Monday, December 17, 2007

2007: A Rebuilding Year

“Rebuilding year.”

Here in D.C., you hear that a lot. Nobody wants the Washington Redskins to make the Playoffs more than I do, but over the years, I’ve learned my lesson. Once a team blows a whole season, the coach usually attributes the whole debacle to the team having a “rebuilding year.” Last month’s tragic death of Sean Taylor aside, I imagine that the “rebuilding year” will be the old standby once the Super Bowl becomes, again, the unattained goal for the Skins.

I can relate to the Skins this year. 2007 has been my rebuilding year. I prefer “rebuilding year” to “annus horribilis.” This was the year that the writing career began to feel like slogging through mud. This year, rejections rained down on The Kid – that would be me – like dollars that Floyd Mayweather throws up in the club. And we know how Floyd can make it rain. It’s quite humbling when, as an author who’s sold a respectable number of books, I still get rejections from editors who don’t even have the common courtesy to spell my name right, or who put their names on rejection letters written by their lower paid minions, on whom I’ve been fobbed.

This year, I parted ways with my management, beginning the long hard road to finding a new literary agent. And you all know how much fun that can be. It amazes me that some agents can’t even be bothered to lick the SASE that they’ve insisted you enclose, once they’ve decided not to represent you. Apparently, some authors aren’t even worth the saliva needed to seal an envelope.

This year, I’ve begun to wonder if being a writer is worth dealing with the business of publishing. The aptly named business end of the industry is hard, cold, devoid of any imagination, which is weird, considering that the fruits of our imagination prime the pump. Case in point. I have a friend who’s an exceedingly talented author. I mean, the brothah’s bottom-of-the-ocean deep. His use of prose and mastery of the English language are second to none. He quotes German philosophers in his jacket copy to button up his point. This brothah says he’s done with the industry, which couldn’t be any sadder. The publishing house he recently left probably has no idea of their loss.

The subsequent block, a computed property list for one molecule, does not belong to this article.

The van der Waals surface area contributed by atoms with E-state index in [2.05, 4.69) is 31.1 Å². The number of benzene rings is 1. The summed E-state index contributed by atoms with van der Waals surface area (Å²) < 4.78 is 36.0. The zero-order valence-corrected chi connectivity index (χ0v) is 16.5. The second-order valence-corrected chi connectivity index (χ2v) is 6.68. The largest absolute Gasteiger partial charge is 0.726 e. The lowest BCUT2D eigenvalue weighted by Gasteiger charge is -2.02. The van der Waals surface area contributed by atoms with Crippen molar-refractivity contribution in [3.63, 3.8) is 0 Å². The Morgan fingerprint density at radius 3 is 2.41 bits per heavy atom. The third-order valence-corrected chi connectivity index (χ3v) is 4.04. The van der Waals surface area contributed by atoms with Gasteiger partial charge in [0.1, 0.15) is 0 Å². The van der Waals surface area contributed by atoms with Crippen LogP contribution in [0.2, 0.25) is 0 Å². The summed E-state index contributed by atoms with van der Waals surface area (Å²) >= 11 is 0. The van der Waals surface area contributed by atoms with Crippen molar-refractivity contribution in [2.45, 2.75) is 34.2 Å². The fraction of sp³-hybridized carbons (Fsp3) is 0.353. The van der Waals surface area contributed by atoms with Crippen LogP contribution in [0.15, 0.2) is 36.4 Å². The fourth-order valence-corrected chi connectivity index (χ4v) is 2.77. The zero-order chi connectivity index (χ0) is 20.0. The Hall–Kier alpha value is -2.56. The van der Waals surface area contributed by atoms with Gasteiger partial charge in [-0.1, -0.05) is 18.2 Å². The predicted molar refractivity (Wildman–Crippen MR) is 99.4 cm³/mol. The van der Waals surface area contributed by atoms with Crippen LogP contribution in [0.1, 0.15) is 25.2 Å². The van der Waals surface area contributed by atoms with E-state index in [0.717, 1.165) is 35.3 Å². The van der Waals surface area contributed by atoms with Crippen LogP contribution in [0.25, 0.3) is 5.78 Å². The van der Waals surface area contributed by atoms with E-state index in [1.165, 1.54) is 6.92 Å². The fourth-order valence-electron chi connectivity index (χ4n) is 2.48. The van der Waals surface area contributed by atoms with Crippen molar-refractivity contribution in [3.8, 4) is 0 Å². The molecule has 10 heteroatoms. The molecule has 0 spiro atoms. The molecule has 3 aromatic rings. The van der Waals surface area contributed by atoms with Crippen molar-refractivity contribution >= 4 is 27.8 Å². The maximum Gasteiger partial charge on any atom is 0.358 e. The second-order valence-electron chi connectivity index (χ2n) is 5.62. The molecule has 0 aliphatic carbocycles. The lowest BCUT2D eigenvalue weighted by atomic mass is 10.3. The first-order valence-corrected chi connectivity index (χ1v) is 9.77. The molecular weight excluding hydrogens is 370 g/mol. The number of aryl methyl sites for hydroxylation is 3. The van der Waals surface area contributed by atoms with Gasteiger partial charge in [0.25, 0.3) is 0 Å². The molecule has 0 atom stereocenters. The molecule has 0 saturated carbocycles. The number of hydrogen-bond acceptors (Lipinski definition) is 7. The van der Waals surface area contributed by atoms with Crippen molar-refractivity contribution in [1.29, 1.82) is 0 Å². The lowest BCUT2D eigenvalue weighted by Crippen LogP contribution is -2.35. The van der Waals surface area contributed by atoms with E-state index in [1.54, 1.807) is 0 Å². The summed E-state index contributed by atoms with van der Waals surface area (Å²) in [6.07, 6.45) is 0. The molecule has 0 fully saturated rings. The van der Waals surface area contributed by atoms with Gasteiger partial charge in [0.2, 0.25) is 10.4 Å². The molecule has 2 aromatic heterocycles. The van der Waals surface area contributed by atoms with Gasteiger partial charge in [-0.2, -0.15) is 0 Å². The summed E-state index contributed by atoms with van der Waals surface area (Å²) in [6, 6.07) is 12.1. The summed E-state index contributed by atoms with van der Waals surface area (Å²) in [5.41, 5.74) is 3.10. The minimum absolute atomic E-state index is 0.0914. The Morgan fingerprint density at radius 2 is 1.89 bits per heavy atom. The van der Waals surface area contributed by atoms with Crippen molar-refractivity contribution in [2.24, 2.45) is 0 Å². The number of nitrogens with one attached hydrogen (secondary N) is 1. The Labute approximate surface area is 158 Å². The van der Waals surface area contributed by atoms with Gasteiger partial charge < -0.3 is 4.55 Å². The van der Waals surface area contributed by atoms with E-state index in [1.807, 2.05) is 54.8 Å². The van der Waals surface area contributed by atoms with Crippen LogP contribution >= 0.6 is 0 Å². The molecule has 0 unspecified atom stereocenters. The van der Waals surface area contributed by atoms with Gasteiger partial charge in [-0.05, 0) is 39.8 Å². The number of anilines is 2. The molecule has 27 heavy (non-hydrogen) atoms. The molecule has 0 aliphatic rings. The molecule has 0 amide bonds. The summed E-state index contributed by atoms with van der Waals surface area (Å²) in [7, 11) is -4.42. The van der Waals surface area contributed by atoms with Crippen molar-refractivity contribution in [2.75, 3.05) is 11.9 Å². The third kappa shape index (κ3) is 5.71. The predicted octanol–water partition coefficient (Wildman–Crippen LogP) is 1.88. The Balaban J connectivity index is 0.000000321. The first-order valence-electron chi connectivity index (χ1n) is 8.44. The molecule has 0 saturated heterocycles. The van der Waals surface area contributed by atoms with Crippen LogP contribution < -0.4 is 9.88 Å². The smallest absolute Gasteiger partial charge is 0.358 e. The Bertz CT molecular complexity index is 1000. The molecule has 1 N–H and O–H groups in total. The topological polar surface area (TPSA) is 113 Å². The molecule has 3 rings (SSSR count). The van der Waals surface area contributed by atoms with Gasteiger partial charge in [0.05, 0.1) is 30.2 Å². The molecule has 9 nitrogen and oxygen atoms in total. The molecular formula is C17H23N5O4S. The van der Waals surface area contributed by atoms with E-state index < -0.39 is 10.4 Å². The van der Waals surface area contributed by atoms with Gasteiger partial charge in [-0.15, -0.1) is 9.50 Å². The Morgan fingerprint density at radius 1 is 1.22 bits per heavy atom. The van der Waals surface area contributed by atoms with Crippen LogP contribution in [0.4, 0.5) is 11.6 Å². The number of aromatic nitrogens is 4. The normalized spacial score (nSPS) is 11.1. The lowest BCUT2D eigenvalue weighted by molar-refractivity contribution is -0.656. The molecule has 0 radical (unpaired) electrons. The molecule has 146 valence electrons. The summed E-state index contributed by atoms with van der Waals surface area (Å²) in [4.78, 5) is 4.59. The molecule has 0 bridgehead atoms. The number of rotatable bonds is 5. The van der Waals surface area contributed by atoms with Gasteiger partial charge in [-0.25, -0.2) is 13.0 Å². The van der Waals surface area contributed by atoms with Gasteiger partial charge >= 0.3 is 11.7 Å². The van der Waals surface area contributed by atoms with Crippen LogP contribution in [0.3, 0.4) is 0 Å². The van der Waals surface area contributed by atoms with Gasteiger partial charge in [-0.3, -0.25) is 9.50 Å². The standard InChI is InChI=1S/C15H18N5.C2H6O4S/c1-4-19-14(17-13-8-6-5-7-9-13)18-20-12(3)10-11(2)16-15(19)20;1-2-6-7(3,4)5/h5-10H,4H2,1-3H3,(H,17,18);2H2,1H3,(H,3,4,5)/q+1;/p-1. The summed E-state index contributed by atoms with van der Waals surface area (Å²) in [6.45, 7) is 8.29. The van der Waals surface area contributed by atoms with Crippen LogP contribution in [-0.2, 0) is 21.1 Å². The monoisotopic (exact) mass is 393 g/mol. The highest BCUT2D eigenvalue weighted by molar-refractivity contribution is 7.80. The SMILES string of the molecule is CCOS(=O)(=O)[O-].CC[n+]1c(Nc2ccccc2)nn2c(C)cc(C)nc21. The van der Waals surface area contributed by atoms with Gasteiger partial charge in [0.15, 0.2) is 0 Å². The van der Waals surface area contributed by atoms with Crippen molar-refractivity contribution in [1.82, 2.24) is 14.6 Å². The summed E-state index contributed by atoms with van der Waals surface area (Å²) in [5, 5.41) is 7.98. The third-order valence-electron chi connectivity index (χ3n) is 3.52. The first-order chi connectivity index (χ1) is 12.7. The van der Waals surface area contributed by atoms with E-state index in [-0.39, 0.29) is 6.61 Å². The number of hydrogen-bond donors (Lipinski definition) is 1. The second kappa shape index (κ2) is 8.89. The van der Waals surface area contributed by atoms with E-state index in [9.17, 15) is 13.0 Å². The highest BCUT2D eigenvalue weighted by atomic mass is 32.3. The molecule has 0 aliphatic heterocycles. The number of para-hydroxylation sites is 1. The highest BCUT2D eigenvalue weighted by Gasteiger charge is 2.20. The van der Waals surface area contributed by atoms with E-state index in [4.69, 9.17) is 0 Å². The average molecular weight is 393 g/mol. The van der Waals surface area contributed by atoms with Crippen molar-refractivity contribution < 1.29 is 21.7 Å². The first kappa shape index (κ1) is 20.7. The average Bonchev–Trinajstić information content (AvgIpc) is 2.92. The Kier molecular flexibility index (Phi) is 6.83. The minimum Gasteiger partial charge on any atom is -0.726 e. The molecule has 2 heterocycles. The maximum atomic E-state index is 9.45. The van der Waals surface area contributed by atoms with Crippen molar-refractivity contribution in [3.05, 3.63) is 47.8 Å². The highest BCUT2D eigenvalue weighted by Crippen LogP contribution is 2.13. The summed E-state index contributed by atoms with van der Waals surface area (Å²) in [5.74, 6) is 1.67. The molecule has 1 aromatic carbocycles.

But 2008 is coming, and the advent of a New Year brings the promise of hope. Writers have power. Just look to California at the strike that Screenwriters Guild of America is waging, demanding that writers get their fair share of DVD profits. Late night TV is a wasteland of reruns. I can’t even get my Bill Maher fix on HBO, because, as funny as Bill is, he needs folks to put words into his mouth. All we have to look forward to watching is Dance War: Bruno Versus Carrie Ann and other crappy reality shows as the strike goes on. “The Winter of Our Dissed Content,” one writer had scribbled on his strike placard. And I can’t steal a sports metaphor – “rebuilding year” – without mentioning Randy Moss. Last year, Randy Moss couldn’t have gotten arrested, which, let’s face it, is lately an exception for an NFL player. Now he’s on the receiving end of Tom Brady’s rifle of an arm. He’s playing for the New England Patriots, who, as of yesterday, are 14-0, making the first team in the league with that distinction since 1972.

So, in 2008, I’ll channel Randy Moss and the screenwriters and extrapolate their triumphs into my hopes and dreams for the future. The film version of my second book, What You Won’t Do For Love, is going along smoothly in pre-production. I’m continuing on the Femme Fantastik Tour with Lori Bryant Woolridge, ReShonda Tate Billingsley, Trisha R. Thomas, Carmen Green, and Berta Platas. I’ll also join my fellow Black Greeks on the Divine Literary Tour. Moreover, I’ve received a wonderful write-up in the 2008 Bahamas Handbook, which should open me up to a wider audience. God willing.

About the craft itself, I’ve written a wonderfully poignant story called, Triptych, about how love and the strong bonds of family transcend death and the passage of time. I think you’ll like it when you get a chance to read it. If that doesn’t happen with a mainstream publisher, I’ll publish it myself, which is the route that other established but under-appreciated authors are taking as of late. For inspiration, I look at the great and wildly accomplished Deepak Chopra, one of the pioneers in mind-body medicine, who’s sold millions of books worldwide. I bet few people know that he was once a self-published author.

To be continued. Until then, please, have a safe and joyous holiday. See you back here in 2008…